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There is an interesting issue dividing Christian film critics' reviews over the new holiday comedy Elf. Some go so far as to call it a "perfect holiday movie" that "promot[es] biblical concepts." Others are frustrated that "spirituality is notably absent." It all comes down to whether or not the critic thinks Santa Claus is a meaningful metaphor, or if Jolly Old Saint Nick needs to surrender his throne and change his theme song to "Baby Jesus is Coming to Town." (See Film Forum's review roundups from this week and last week.)

But Elf's producer argues that the gospel message is reflected in this whimsical world of make-believe. The movie has been a labor of love for Todd Komarnicki, one of the founding members of the production company Guy Walks Into a Bar. The script came to him in 2001, but writer David Berenbaum had been developing it since 1996.

Elf is a fairy tale aimed at both the funny bone and the heart. It's about a boy named Buddy (Will Ferrell) who grows to manhood in Santa's workshop at the North Pole without realizing that he is a human being not an elf. When the truth is finally revealed, Buddy heads off to Manhattan to find his real family. In the big city, his childlike innocence and clear apprehension of the difference between "naughty" and "nice" has a transforming effect on everyone around him. For Komarnicki, that childlike innocence reflects virtues central to the Christmas tradition.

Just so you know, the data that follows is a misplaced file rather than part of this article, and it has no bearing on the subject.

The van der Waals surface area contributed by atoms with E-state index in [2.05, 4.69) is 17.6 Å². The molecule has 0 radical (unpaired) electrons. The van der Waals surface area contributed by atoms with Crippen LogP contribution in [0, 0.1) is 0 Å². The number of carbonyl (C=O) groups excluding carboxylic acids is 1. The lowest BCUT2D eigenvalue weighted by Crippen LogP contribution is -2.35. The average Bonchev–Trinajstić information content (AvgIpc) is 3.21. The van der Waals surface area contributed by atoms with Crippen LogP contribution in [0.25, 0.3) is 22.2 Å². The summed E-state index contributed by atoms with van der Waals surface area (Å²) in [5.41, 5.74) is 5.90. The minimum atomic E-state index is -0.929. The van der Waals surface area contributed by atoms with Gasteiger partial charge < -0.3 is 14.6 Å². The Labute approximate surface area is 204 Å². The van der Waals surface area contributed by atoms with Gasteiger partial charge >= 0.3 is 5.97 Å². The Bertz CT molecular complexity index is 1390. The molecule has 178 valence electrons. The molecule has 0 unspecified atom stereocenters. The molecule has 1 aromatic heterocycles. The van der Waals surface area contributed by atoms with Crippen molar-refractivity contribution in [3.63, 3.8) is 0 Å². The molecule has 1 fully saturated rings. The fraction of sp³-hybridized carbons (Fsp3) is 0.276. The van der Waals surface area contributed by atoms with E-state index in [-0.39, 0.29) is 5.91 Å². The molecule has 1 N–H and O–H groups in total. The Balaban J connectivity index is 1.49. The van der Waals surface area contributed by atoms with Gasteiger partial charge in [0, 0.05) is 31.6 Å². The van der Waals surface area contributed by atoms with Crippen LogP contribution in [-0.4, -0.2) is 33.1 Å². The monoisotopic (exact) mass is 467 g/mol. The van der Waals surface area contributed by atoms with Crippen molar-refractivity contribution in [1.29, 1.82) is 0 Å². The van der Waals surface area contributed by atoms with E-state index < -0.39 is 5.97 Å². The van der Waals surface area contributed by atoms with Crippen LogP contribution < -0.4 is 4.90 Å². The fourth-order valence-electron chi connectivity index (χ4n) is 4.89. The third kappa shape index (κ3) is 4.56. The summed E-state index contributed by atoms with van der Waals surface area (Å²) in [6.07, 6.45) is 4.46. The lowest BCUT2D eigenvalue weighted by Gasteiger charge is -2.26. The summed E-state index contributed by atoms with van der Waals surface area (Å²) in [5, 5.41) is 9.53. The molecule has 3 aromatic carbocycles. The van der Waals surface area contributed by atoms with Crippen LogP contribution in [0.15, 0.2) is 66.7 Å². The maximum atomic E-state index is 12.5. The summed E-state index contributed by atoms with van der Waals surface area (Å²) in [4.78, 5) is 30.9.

Komarnicki's interests in filmmaking run far and wide. The films most meaningful to him, the titles that draw him back again and again, are Wim Wenders' meditative Paris, Texas and Alan Parker's unsettling drama Birdy, about a Vietnam vet's fractured psyche. His current projects further reflect this diversity of interests: ...

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November 2003

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